Perhaps Ireland’s most well known landmark, these slate-rock cliffs do not fail to deliver! My mom and I spend the afternoon walking along the precarious edge, lounging in the grass, and listening to the seagulls squawk. I couldn’t have asked for better weather or better company.

IMG_4236IMG_4219IMG_4212IMG_4204IMG_4184IMG_4257The Ring of Kerry
The 179 km route through County Kerry is truly God’s masterpiece. I’ve never seen a more unique, arresting landscape, and I doubt I ever will again. Wild sheep grazed in the hills, gentle fog hung over the sea, and green pastures met sharp drop offs. Neither the pictures nor my words really do it justice!

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See that face? ^ That’s the face of one content lass. Not only did Ireland impress me, but I was blown away by the friendliness of the Irish people. They coined the term Open Book. I had conversations with taxi drivers, strangers on the train, concierges, etc. who divulged their entire life story before telling me their name! They have a contagiously sunny disposition, and welcome you to their country with open arms. I know they’re supposed to be the lucky ones, but I left feeling luckier than ever. Have a great week friends!

Ireland Video

Hey friends! How are things? I just returned from a trip to the Emerald Isle with my beautiful mother! I made a little video to capture my wonderful experience if you’d like to take a look. Stay tuned for another post with pictures and details coming soon to a theater near you!

50 Little Things That Make Me Happy

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  1. Crawling into my soft bed after a long day
  2. Painting with watercolors
  3. Sipping a Chai Tea Latte
  4. Reading before bed
  5. Sunsets
  6. Coffee dates with friends
  7. Playing the Piano
  8. Late night chats with my mom
  9. Browsing my favorite Blogs
  10. Taking photos with my DSLR camera
  11. Editing said photos
  12. Messing around on the guitar with my little brother
  13. Traveling
  14. Long car rides
  15. Making a new iTunes playlist
  16. Writing this blog!
  17. Twilight walks
  18. Rainy afternoons
  19. Binging on Gilmore Girls episodes
  20. All things Mango-flavored
  21. Listening to an especially good sermon
  22. Organizing my room
  23. Bear hugs
  24. Family vacations
  25. Creating little Films
  26. Discussing Literature
  27. Sending letters/postcards
  28. Celebrating Birthdays
  29. Buying the perfect gift for someone
  30. Watching Elf on Christmas Eve
  31. Doodling during class
  32. When people absolutely love their job
  33. Biting into a crunchy piece of watermellon
  34. Fireworks on the fourth of July
  35. Parades and Festivals in my home town
  36. Visiting my extended family in Iowa and Nebraska
  37. My older brother’s laugh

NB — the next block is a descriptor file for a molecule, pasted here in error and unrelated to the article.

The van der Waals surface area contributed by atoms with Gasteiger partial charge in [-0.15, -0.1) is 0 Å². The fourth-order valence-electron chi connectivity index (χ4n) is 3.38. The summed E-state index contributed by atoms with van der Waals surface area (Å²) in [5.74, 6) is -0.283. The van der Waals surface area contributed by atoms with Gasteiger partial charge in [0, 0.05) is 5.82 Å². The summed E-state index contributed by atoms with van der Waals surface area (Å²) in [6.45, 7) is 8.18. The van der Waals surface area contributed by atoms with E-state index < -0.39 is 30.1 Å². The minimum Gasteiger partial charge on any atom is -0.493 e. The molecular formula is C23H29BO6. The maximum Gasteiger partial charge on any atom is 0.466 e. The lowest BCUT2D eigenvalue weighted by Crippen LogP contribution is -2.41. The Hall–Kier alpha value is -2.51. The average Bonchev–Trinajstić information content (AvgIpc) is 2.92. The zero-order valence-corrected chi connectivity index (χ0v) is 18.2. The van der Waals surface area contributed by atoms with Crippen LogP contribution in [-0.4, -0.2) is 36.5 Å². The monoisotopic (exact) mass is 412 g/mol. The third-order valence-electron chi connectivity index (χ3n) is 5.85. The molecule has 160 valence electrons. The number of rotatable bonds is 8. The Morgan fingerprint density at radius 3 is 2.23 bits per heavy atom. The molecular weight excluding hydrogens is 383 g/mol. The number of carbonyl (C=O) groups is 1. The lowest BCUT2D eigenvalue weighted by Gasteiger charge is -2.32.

38. Church Potlucks
  39. Summer camp
  40. Family dinners
  41. Card Games
  42. The changing of the seasons
  43. Coffee-flavored Gelato
  44. Finding a Bible verse that really speaks to my heart
  45. Journaling
  46. Crafting!
  47. Scrolling through Instagram when I first wake up in the morning
  48. Friday afternoons right after I finish class for the week
  49. Hearing the waves crash on the sea shore
  50. Discussing deep, philosophical issues with my dad
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    ^Neuschwanstein Castle makes me pretty happy too! Especially when you can actually see it :p

When in Rome

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When in rome…eat as much gelato as possible! Thats how the saying goes, right? Well, that was my motto this weekend in Roma anyways. I was one of the only students in my group who hadn’t been to Italy yet this year, and I was determined to remedy that situation! So three good friends and I hoped on a (long!) train to Rome after class Thursday night. IMG_3515IMG_3492IMG_3500IMG_3469IMG_3266IMG_3260

The first thing we saw when we stepped out of the metro station was the Colossuem! BAM- I fell in love that quickly. The Colossuem is truely breathtaking. Not only is it a site of great historical significance and architectural mastery, but it is also an important part of Christian history. Built in 70 AD by emperor Vespatian, it was used for gladiator contests and public events. The thought was, in order to keep the people from uprising, all one had to do was give them bread and entertainment. That’s where the Colosseum came in!IMG_3315IMG_3319

Next stop: the Trevi fountain. I’m sure it was gorgeous, under all the scaffolding! But we technically saw it, and I threw a coin in the dried out fountain for good luck. I’m pretty sure it still counts! IMG_3407IMG_3348

Then we jetted off to the pantheon, an ancient temple designed famous for it’s large domed ceiling. The Italian’s ceiling game is on point. They do ceilings right, the rest of us could learn a thing or two from them. The dome on the pantheon has a round hole in the top through which you can star gaze! IMG_3393IMG_3369IMG_3357IMG_3461

Then to bed, and up early to see more incredible things. First stop on day two: none other than the Vatican. Am I allowed to count that as another country I have visited? I think yes. When we arrived at the entrance to St. Peters Piatza, the main square in the Vatican, there was a huge crowd pushing to get through the gate. We didn’t know what it was for, but we figured it must be something good, so we pushed our way in! Turns out, a ceremony celebrating the anniversary of a saint’s death was taking place, which culminated in the appearance of THE POPE!!!!! Thats right, I stood five feet away from Pope Francesco!!! I screamed ‘VIVA IL PAPA’ with thousands of other Italians as the pope waved from his convertible. And then I died in peace because my life was complete. IMG_3334IMG_3350